George Le Masurier photo

Violations spark demand for Seniors Village takeover

May 27, 2019 | Health Care, Latest Feature

By George Le Masurier

After three residents died as an indirect result of a norovirus outbreak at Comox Valley Seniors Village earlier this year, a group of family members of the facility’s residents demanded an investigation and better oversight of the facility by Island Health.

Now, two months later, and with no evidence of corrective action by the Chinese corporation that owns the facility, the same Comox Valley family members have asked Island Health to assume its full operational responsibility.

“It is our strong belief that the prolonged, ongoing challenges to bring this facility within compliance are indicative of a larger endemic problem … regarding this facility,” the family members said in a May 20 letter to Tim Orr, the director of residential services for Island Health.

The family members say there have been seven new contraventions of compliance to Residential Care Regulations between March 7 and May 3, all of which occurred since an investigation by Island Health licensing agents in March that resulted in a ‘high risk’ rating for the facility.

That review was triggered by a March 13 letter to Orr from the family members alleging that Seniors Village mishandled containment of the virus and that it may have been caused by food handling and a failure to ensure staff had required immunizations.

And there are currently 12 current contraventions, according to the Island Health Licensing Officer’s May 3 report. And there have been 22 incidents of regulatory non-compliance recorded since 2018.

The family members believe the most serious regulatory non-compliance occurred during the norovirus outbreak, while the top senior management positions remained vacant. A failure to clean the facility violated health and safety regulations, which was compounded by allegedly falsifying records to show the cleaning had been done.

The Comox Valley Seniors Village opened in 2009 by the Canadian company Retirement Concepts, but the problems began to surface in 2017 after it was sold to Anbang, a Chinese insurance company. Anbang purchased 31 Canadian long-term care facilities through its Canadian holding company, Cedar Tree, including seven on Vancouver Island and 24 others in BC, AB and QC.

Cedar Tree, in turn, contracts out management of Comox Valley Seniors Village, and other Anbang holdings, to a management company called Pacific Reach, owned by the former owner of Retirement Concepts.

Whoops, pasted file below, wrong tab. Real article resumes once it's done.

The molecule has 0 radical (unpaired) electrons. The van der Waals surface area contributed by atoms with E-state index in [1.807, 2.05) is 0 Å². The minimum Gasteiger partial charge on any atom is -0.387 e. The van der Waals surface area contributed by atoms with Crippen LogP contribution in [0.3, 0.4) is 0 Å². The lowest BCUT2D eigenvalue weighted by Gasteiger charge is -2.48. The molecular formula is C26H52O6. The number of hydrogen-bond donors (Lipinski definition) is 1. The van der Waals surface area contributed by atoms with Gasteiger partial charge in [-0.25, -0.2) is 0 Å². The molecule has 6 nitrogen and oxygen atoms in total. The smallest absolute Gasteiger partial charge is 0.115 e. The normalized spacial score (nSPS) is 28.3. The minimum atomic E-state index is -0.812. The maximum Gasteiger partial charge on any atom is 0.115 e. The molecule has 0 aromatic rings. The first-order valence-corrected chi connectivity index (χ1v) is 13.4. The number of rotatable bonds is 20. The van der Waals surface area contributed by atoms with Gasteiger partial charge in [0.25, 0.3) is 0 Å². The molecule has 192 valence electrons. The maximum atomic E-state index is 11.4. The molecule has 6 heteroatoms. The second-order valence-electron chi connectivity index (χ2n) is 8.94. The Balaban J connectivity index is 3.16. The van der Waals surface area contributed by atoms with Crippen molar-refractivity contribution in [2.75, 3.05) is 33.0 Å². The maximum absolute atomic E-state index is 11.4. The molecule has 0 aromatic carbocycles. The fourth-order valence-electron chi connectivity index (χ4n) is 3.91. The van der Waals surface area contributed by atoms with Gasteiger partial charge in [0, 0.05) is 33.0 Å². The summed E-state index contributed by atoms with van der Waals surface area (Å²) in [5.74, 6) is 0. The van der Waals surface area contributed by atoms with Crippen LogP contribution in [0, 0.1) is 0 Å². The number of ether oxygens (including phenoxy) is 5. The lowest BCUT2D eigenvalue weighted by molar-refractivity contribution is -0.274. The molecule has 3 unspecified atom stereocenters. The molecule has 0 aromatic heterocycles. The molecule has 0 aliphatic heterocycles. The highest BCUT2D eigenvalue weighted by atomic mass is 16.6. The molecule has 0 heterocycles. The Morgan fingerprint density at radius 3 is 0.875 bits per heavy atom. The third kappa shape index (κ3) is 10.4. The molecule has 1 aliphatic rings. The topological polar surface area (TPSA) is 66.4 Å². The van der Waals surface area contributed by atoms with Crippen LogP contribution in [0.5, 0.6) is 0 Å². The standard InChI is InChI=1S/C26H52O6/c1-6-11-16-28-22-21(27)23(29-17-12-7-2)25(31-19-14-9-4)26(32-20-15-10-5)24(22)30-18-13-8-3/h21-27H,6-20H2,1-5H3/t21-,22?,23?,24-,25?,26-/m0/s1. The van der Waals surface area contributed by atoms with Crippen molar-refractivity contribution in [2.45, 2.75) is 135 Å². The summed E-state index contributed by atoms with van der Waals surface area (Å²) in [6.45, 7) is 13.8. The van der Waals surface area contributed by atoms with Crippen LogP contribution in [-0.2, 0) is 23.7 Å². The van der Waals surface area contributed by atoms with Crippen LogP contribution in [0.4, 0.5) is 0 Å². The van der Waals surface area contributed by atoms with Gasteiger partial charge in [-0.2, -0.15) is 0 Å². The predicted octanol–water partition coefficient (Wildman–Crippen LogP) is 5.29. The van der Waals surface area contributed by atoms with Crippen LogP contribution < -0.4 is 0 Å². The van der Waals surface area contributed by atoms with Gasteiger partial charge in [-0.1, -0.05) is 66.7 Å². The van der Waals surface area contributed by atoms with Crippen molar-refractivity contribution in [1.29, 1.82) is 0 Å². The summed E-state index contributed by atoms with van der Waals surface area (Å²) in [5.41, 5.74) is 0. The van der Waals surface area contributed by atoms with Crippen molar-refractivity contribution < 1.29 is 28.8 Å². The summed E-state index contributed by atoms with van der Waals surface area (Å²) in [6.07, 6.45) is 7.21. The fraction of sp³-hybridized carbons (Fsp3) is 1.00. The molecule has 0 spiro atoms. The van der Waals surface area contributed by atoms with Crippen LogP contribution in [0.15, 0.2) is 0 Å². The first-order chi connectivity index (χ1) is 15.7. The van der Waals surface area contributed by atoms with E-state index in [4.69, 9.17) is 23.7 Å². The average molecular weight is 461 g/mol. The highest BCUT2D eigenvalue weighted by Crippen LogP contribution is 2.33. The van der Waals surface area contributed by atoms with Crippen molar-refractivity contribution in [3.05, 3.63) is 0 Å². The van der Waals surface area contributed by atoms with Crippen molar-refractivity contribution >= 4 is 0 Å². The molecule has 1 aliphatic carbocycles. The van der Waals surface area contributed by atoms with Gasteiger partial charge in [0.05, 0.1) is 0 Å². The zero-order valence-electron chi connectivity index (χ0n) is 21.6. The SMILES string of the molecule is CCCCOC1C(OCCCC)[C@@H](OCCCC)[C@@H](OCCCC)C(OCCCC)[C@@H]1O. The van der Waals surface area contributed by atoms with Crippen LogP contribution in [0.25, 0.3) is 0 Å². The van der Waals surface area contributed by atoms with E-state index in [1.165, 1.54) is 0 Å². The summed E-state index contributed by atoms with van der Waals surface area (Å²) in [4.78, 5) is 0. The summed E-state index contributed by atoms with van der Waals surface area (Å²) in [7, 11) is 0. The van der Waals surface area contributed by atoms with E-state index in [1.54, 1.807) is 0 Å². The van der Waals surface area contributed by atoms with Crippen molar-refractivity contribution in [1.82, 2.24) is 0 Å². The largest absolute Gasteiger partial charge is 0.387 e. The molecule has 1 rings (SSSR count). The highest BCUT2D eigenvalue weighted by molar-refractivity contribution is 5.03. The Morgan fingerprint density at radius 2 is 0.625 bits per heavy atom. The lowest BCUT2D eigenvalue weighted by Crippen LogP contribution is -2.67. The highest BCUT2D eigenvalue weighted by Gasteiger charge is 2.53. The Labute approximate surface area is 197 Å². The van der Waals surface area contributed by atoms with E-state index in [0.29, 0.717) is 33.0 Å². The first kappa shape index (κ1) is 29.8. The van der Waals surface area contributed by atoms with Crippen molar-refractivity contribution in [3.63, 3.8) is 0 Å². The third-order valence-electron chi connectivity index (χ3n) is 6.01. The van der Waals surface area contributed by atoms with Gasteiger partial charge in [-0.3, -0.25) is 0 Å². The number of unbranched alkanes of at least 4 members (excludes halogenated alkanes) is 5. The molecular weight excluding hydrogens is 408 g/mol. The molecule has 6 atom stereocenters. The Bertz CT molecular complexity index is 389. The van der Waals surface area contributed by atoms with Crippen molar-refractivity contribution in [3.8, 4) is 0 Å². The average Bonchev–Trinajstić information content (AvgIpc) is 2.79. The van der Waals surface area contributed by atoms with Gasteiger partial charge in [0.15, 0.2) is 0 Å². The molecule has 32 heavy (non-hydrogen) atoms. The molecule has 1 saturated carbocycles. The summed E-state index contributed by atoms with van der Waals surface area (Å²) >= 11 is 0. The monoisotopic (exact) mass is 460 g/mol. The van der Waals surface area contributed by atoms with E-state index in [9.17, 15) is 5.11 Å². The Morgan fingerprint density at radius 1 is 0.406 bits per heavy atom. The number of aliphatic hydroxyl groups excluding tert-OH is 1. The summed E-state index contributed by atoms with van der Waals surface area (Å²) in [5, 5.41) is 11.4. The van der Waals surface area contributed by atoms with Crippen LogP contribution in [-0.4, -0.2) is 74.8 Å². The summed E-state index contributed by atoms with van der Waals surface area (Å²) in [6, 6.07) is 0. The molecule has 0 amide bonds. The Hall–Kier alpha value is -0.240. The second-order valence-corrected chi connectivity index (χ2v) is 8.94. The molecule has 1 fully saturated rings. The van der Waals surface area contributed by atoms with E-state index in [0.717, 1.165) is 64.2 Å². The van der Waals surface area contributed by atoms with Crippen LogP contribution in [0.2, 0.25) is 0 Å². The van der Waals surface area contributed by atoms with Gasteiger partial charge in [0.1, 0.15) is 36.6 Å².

What’s gone wrong

Problems identified or alleged by family members include unauthorized restraint, falsified records, building filth left uncleaned, incorrect feeding and failing to meet the contracted number of hours of care per resident among their complaints.

The family members believe that Seniors Village receives full payment from Island Health based on 3.11 hours of care per resident, but actually provides only 2.63 hours.

Island Health told Decafnation that “licensees are held accountable to meet all contractual obligations, including resident care hours.” And that Seniors Village has developed a corrective action plan, which Island Health “is monitoring weekly, including the licensee’s compliance to the Act and the Residential Care Regulations.”

Adequate staffing has been an consistent problem at the Seniors Village. The facility operated for six months without any senior management, neither a general manager or a director of care.

The facility has a difficult time keeping staff partly because it pays about $2 to $4 per hour less than other Valley facilities, such as Glacier View Lodge and The Views at St. Joseph. Seniors Village staff went on strike last fall for better working conditions and compensations.

But there are other problems that have caused many workers to quit.

Recently, the facility introduced unpopular shift changes. It essentially fired all its employees and made them reapply for their shifts, although workers were allowed to keep their seniority.

One concept in the shift reorganization, which the company has since reconsidered, would have required workers to rotate among the various wards every five weeks. But that was unacceptable to family members of residents in the dementia ward, where consistency and specialized training is necessary.

Deadly norovirus outbreak

Between Jan. 28 and Feb. 25, the norovirus spread rampantly throughout the facility. The family members believe the outbreak lasted longer than necessary because Seniors Village personnel — without a manager, dietician or care director — did not follow Island Health’s rigorous cleaning procedure.